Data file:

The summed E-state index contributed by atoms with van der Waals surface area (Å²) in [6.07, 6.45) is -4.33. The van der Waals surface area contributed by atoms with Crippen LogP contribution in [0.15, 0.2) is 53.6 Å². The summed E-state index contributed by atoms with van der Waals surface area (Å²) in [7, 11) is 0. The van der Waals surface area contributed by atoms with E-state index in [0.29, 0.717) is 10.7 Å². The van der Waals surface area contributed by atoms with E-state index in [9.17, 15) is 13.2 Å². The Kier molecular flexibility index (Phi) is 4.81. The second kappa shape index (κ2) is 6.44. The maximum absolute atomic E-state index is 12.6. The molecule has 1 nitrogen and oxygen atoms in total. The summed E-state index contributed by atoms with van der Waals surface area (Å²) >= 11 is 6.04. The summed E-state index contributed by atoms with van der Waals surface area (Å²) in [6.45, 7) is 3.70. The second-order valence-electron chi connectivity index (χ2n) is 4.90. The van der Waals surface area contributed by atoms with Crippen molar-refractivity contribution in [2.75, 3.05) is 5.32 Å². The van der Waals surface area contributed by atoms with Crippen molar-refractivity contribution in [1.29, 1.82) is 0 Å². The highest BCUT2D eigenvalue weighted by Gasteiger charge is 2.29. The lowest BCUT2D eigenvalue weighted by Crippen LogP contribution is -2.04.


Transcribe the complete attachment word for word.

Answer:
The summed E-state index contributed by atoms with van der Waals surface area (Å²) in [6.07, 6.45) is -4.33. The van der Waals surface area contributed by atoms with Crippen LogP contribution in [0.15, 0.2) is 53.6 Å². The summed E-state index contributed by atoms with van der Waals surface area (Å²) in [7, 11) is 0. The van der Waals surface area contributed by atoms with E-state index in [0.29, 0.717) is 10.7 Å². The van der Waals surface area contributed by atoms with E-state index in [9.17, 15) is 13.2 Å². The Kier molecular flexibility index (Phi) is 4.81. The second kappa shape index (κ2) is 6.44. The maximum absolute atomic E-state index is 12.6. The molecule has 1 nitrogen and oxygen atoms in total. The summed E-state index contributed by atoms with van der Waals surface area (Å²) >= 11 is 6.04. The summed E-state index contributed by atoms with van der Waals surface area (Å²) in [6.45, 7) is 3.70. The second-order valence-electron chi connectivity index (χ2n) is 4.90. The van der Waals surface area contributed by atoms with Crippen molar-refractivity contribution in [2.75, 3.05) is 5.32 Å². The van der Waals surface area contributed by atoms with Crippen molar-refractivity contribution in [1.29, 1.82) is 0 Å². The highest BCUT2D eigenvalue weighted by Gasteiger charge is 2.29. The lowest BCUT2D eigenvalue weighted by Crippen LogP contribution is -2.04.